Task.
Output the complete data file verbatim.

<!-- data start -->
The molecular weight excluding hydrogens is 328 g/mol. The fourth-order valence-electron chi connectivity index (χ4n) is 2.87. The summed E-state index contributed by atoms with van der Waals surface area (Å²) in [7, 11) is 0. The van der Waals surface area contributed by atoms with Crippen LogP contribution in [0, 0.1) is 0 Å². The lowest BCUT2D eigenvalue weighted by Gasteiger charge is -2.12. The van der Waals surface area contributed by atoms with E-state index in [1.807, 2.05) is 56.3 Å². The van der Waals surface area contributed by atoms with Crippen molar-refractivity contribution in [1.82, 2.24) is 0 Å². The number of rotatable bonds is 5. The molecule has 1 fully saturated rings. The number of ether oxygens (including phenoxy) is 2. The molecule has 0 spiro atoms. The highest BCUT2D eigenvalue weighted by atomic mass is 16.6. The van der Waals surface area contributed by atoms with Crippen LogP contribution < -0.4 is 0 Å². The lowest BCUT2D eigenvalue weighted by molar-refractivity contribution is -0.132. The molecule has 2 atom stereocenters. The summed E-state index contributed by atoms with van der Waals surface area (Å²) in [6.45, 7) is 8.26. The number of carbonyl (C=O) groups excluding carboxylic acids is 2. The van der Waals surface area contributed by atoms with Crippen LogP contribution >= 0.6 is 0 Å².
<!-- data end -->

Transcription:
The molecular weight excluding hydrogens is 328 g/mol. The fourth-order valence-electron chi connectivity index (χ4n) is 2.87. The summed E-state index contributed by atoms with van der Waals surface area (Å²) in [7, 11) is 0. The van der Waals surface area contributed by atoms with Crippen LogP contribution in [0, 0.1) is 0 Å². The lowest BCUT2D eigenvalue weighted by Gasteiger charge is -2.12. The van der Waals surface area contributed by atoms with E-state index in [1.807, 2.05) is 56.3 Å². The van der Waals surface area contributed by atoms with Crippen molar-refractivity contribution in [1.82, 2.24) is 0 Å². The number of rotatable bonds is 5. The molecule has 1 fully saturated rings. The number of ether oxygens (including phenoxy) is 2. The molecule has 0 spiro atoms. The highest BCUT2D eigenvalue weighted by atomic mass is 16.6. The van der Waals surface area contributed by atoms with Crippen LogP contribution < -0.4 is 0 Å². The lowest BCUT2D eigenvalue weighted by molar-refractivity contribution is -0.132. The molecule has 2 atom stereocenters. The summed E-state index contributed by atoms with van der Waals surface area (Å²) in [6.45, 7) is 8.26. The number of carbonyl (C=O) groups excluding carboxylic acids is 2. The van der Waals surface area contributed by atoms with Crippen LogP contribution >= 0.6 is 0 Å².